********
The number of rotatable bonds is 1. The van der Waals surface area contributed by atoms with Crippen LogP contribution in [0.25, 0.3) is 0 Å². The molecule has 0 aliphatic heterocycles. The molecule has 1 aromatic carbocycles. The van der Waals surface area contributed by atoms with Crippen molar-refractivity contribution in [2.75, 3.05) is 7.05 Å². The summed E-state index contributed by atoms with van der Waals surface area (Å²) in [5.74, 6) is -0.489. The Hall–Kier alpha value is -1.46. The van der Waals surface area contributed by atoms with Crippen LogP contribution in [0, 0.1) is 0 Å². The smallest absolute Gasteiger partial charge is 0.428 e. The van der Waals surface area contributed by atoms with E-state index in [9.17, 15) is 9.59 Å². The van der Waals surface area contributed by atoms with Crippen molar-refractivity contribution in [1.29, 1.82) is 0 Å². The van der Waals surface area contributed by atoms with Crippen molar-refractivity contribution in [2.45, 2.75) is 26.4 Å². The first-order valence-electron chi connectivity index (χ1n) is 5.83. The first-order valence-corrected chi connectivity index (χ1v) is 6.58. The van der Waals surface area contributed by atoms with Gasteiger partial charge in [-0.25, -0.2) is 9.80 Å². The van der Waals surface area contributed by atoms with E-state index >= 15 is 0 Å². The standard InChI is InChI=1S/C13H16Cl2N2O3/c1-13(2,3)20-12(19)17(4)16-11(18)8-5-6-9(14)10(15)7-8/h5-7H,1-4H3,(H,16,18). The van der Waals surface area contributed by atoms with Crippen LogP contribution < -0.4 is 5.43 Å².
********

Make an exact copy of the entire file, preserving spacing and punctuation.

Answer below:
The number of rotatable bonds is 1. The van der Waals surface area contributed by atoms with Crippen LogP contribution in [0.25, 0.3) is 0 Å². The molecule has 0 aliphatic heterocycles. The molecule has 1 aromatic carbocycles. The van der Waals surface area contributed by atoms with Crippen molar-refractivity contribution in [2.75, 3.05) is 7.05 Å². The summed E-state index contributed by atoms with van der Waals surface area (Å²) in [5.74, 6) is -0.489. The Hall–Kier alpha value is -1.46. The van der Waals surface area contributed by atoms with Crippen LogP contribution in [0, 0.1) is 0 Å². The smallest absolute Gasteiger partial charge is 0.428 e. The van der Waals surface area contributed by atoms with E-state index in [9.17, 15) is 9.59 Å². The van der Waals surface area contributed by atoms with Crippen molar-refractivity contribution in [1.29, 1.82) is 0 Å². The van der Waals surface area contributed by atoms with Crippen molar-refractivity contribution in [2.45, 2.75) is 26.4 Å². The first-order valence-electron chi connectivity index (χ1n) is 5.83. The first-order valence-corrected chi connectivity index (χ1v) is 6.58. The van der Waals surface area contributed by atoms with Gasteiger partial charge in [-0.25, -0.2) is 9.80 Å². The van der Waals surface area contributed by atoms with E-state index >= 15 is 0 Å². The standard InChI is InChI=1S/C13H16Cl2N2O3/c1-13(2,3)20-12(19)17(4)16-11(18)8-5-6-9(14)10(15)7-8/h5-7H,1-4H3,(H,16,18). The van der Waals surface area contributed by atoms with Crippen LogP contribution < -0.4 is 5.43 Å².